She knew little of international politics and by her own admission did not appreciate the gravity of what was occurring in Germany…. As a student at the University of Chicago she had experienced “a subtle and undercurrent propaganda among the undergraduates” that promulgated hostility towards Jews. Martha found “that even many of the college professors resented the brilliance of Jewish colleagues and students.” As for herself: “I was slightly anti-Semitic in this sense: I accepted the attitude that Jews were not as physically attractive as Gentiles and were less socially desirable.” She also found herself absorbing a view that Jews, while generally brilliant, were rich and pushy. In this she reflected the attitude of a surprising proportion of other Americans, as captured in the 1930s by practitioners of the then-emerging art of public opinon polling. One poll found that 41 per cent of those contacted believed Jews “had too much power in the United States”; another found that one-fifth wanted to “drive Jews out of the United States.”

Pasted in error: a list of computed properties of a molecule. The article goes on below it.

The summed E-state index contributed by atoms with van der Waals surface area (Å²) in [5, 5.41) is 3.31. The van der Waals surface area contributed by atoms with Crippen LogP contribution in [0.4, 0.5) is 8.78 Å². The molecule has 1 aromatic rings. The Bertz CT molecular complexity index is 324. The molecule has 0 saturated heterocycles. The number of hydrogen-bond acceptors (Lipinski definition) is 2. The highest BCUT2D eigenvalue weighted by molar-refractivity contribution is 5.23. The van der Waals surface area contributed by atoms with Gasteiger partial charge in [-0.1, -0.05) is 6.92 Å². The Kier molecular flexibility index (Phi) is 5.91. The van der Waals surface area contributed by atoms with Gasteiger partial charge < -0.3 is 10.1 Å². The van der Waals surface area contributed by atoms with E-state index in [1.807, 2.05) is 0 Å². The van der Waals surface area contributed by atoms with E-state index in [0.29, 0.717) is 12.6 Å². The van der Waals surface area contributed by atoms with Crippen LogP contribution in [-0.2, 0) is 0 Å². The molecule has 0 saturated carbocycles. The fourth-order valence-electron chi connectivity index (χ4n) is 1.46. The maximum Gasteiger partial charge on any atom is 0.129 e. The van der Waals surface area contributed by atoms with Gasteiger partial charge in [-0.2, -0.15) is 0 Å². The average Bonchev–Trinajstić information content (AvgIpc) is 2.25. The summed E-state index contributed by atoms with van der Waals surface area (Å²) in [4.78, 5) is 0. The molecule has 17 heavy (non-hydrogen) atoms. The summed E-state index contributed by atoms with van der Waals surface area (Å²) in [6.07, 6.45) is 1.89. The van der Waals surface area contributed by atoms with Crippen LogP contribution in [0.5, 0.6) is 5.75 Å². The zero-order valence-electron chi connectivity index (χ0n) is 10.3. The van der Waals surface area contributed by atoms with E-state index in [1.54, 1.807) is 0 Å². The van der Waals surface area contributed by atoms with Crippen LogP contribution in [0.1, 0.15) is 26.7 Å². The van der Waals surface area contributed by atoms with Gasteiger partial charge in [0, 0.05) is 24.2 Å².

Erik Larson, “In the Garden of Beasts”.

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